Are you struggling with leaving the familiar and moving in a new direction? You aren’t alone. It’s HARD to change. I find this Bible account about the life of John the Baptist very moving. John was the predecessor of Jesus, called to prepare the people for the Savior who would soon begin His ministry. Maybe you find yourself in the same situation, wondering what is God preparing you for.
“There was in the days of Herod, the king of Judaea, a certain priest named Zacharias, of the course of Abia: and his wife was of the daughters of Aaron, and her name was Elisabeth. And they were both righteous before God, walking in all the commandments and ordinances of the Lord blameless. And they had no child, because that Elisabeth was barren, and they both were now stricken in years. And it came to pass, that while he executed the priest’s office before God in the order of his course, according to the custom of the priest’s office, his lot was to burn incense when he went into the temple of the Lord.” Luke 1: 5-9
“And there appeared unto him an angel of the Lord standing on the right side of the altar of incense, and when Zacharias saw him, he was troubled, and fear fell upon him. But the angel said unto him, Fear not, Zacharias: for thy prayer is heard; and thy wife Elisabeth shall bear thee a son, and thou shalt call his name John. And thou shalt have joy and gladness; and many shall rejoice at his birth. For he shall be great in the sight of the Lord, and shall drink neither wine nor strong drink; and he shall be filled with the Holy Ghost, even from his mother’s womb. And many of the children of Israel shall he turn to the Lord their God. And he shall go before him in the spirit and power of Elias, to turn hearts of the fathers to the children, and the disobedient to the wisdom of the just; to make ready a people prepared for the Lord.” Luke 1:11-17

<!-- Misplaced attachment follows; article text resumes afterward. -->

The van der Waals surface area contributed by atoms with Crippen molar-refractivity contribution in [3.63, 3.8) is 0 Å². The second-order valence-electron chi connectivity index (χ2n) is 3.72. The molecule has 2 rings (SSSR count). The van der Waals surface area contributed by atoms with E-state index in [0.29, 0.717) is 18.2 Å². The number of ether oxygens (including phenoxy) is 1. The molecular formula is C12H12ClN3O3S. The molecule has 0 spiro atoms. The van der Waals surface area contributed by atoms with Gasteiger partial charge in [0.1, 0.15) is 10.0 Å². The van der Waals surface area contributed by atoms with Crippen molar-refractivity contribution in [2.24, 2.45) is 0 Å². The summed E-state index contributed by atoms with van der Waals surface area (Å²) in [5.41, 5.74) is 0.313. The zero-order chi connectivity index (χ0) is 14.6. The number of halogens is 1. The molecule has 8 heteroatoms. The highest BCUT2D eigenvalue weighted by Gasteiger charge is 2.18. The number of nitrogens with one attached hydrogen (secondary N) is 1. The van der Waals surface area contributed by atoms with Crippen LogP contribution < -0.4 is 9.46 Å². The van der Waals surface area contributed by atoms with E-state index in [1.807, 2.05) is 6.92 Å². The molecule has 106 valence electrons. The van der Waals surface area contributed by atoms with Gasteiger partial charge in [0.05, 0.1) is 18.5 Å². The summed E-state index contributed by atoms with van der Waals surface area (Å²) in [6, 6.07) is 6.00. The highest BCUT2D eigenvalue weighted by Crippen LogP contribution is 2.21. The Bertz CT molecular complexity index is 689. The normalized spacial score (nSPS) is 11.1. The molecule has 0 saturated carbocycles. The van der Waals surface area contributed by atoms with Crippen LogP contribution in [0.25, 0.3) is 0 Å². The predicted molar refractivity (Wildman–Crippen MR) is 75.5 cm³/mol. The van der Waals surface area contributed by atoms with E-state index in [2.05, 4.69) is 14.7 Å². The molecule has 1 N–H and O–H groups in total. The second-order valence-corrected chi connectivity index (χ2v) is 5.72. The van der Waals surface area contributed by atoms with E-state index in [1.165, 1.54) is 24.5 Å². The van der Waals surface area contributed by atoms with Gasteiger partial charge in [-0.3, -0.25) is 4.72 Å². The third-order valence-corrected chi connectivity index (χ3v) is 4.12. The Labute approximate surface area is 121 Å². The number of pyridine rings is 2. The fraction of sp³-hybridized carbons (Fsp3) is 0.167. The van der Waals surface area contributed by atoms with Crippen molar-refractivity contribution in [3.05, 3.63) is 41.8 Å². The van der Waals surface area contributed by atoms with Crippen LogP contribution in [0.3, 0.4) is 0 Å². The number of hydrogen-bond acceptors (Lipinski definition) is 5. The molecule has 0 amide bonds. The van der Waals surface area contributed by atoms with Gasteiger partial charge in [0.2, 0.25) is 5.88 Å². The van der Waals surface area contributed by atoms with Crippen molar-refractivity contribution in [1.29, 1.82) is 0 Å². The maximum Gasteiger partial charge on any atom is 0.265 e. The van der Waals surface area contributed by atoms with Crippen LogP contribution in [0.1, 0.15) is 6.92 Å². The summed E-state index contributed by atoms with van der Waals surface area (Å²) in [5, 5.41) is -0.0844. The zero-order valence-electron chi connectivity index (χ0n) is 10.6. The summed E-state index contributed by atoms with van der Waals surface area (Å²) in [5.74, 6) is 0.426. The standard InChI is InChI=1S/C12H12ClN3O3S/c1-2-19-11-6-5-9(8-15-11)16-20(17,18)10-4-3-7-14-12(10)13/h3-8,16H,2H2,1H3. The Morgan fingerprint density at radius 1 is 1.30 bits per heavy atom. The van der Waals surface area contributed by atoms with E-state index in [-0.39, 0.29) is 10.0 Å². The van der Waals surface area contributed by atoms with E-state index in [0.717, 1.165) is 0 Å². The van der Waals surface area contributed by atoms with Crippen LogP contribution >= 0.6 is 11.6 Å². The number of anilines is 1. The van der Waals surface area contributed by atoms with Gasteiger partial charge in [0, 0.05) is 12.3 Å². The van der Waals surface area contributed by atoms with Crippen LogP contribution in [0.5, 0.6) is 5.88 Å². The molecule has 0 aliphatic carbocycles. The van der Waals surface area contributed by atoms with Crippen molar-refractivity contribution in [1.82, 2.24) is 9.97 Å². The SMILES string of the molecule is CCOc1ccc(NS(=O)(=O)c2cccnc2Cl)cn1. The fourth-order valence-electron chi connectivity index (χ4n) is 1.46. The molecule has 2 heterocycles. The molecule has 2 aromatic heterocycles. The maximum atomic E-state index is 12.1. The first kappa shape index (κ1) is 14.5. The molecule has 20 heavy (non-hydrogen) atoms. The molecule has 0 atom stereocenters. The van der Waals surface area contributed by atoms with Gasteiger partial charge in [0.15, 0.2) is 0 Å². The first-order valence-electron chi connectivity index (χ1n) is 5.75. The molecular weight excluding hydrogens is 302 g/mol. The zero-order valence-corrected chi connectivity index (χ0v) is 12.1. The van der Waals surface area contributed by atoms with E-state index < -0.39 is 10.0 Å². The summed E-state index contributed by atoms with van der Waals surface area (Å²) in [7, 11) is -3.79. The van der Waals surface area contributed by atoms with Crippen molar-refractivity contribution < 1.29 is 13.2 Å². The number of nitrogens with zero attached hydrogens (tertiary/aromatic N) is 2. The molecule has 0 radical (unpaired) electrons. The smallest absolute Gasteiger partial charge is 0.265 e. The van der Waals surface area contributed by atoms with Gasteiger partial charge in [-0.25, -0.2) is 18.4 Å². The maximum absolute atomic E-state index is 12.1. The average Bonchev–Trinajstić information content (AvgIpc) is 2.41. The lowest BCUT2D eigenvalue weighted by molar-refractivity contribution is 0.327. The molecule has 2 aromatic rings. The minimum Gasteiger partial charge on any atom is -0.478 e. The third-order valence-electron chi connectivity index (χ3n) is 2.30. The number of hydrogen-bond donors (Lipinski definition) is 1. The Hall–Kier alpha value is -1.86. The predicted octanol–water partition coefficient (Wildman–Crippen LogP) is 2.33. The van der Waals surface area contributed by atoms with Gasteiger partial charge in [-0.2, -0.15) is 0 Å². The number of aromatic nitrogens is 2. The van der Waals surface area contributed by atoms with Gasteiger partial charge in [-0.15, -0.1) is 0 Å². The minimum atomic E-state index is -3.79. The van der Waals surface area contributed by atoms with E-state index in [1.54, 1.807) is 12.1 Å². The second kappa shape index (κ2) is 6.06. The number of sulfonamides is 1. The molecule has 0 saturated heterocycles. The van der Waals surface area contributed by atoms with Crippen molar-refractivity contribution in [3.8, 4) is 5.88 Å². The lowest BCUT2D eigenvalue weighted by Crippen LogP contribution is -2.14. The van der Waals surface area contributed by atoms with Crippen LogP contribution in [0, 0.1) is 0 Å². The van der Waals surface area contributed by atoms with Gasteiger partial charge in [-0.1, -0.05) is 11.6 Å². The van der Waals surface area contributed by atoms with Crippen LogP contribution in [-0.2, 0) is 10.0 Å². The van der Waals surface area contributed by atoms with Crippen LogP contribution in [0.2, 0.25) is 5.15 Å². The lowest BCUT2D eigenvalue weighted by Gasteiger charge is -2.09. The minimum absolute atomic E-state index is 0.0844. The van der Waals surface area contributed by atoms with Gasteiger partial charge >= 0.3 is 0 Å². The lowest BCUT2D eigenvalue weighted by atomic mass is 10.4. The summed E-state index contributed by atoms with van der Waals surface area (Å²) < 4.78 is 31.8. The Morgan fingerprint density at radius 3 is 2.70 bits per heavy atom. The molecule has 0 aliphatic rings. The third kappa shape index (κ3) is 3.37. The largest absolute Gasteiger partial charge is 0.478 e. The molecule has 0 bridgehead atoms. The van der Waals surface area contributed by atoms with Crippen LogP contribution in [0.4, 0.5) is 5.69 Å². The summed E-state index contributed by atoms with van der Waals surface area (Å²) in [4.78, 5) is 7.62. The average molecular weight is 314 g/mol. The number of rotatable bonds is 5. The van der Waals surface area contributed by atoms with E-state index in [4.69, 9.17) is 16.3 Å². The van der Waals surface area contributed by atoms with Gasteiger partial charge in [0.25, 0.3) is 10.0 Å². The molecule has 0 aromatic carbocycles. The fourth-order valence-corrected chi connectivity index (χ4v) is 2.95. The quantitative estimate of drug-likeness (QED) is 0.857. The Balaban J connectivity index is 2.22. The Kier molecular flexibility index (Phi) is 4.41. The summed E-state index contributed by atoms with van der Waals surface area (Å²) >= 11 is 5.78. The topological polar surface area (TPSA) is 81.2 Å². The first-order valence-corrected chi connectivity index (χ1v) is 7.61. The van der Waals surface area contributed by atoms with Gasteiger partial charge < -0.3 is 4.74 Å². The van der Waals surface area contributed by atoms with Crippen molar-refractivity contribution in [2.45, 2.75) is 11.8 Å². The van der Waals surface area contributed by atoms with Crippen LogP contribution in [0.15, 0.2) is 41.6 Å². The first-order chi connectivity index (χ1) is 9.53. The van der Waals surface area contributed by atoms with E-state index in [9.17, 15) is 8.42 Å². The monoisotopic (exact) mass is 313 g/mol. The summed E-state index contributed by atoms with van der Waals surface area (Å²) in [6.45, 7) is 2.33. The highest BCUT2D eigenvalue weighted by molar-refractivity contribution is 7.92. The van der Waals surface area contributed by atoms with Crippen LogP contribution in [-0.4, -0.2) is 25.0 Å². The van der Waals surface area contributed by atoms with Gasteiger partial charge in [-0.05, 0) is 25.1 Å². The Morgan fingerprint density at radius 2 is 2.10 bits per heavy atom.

“And his father Zacharias was filled with the Holy Ghost, and prophesied, saying, Blessed be the Lord God of Israel; for he hath visited and redeemed his people, and hath raised up an horn of salvation for us in the house of David; as he spake by the mouth of his holy prophets, which have been since the world began: that we should be saved from our enemies, and from the hand of all that hate us; to perform the mercy promised to our fathers, and to remember his holy covenant; the oath which he sware to our father Abraham, that he would grant unto us, that we being delivered out of the hand of our enemies might serve him without fear, in holiness and righteousness before him, all the days of our life. And thou, child, shalt be called the prophet of the Highest: for thou shalt go before the face of the Lord to prepare his ways: to give knowledge of salvation unto his people by the remission of their sins, through the tender mercy of our God; whereby the dayspring from on high hath visited us, to give light to them that sit in darkness and in the shadow of death, to guide our feet into the way of peace.” Luke 1: 67-79
“And as the people were in expectation, and all men mused in their hearts of John, whether he were the Christ, or not; John answered, saying unto them all, I indeed baptize you with water; but one mightier than I cometh, the latchet of whose shoes I am not worthy to unloose: he shall baptize you with the Holy Ghost and with fire: whose fan is in his hand, and he will thoroughly purge his floor, and will gather the wheat into his garner; but the chaff he will burn with fire unquenchable.” Luke 3: 15-17
“John bare witness of him, and cried saying, This was he of whom I spake, He that cometh after me is preferred before me: for he was before me. And of his fulness have all we received, and grace for grace.” John 1: 15-16
“And he confessed, and denied not; but confessed, I am not the Christ.” John 1: 20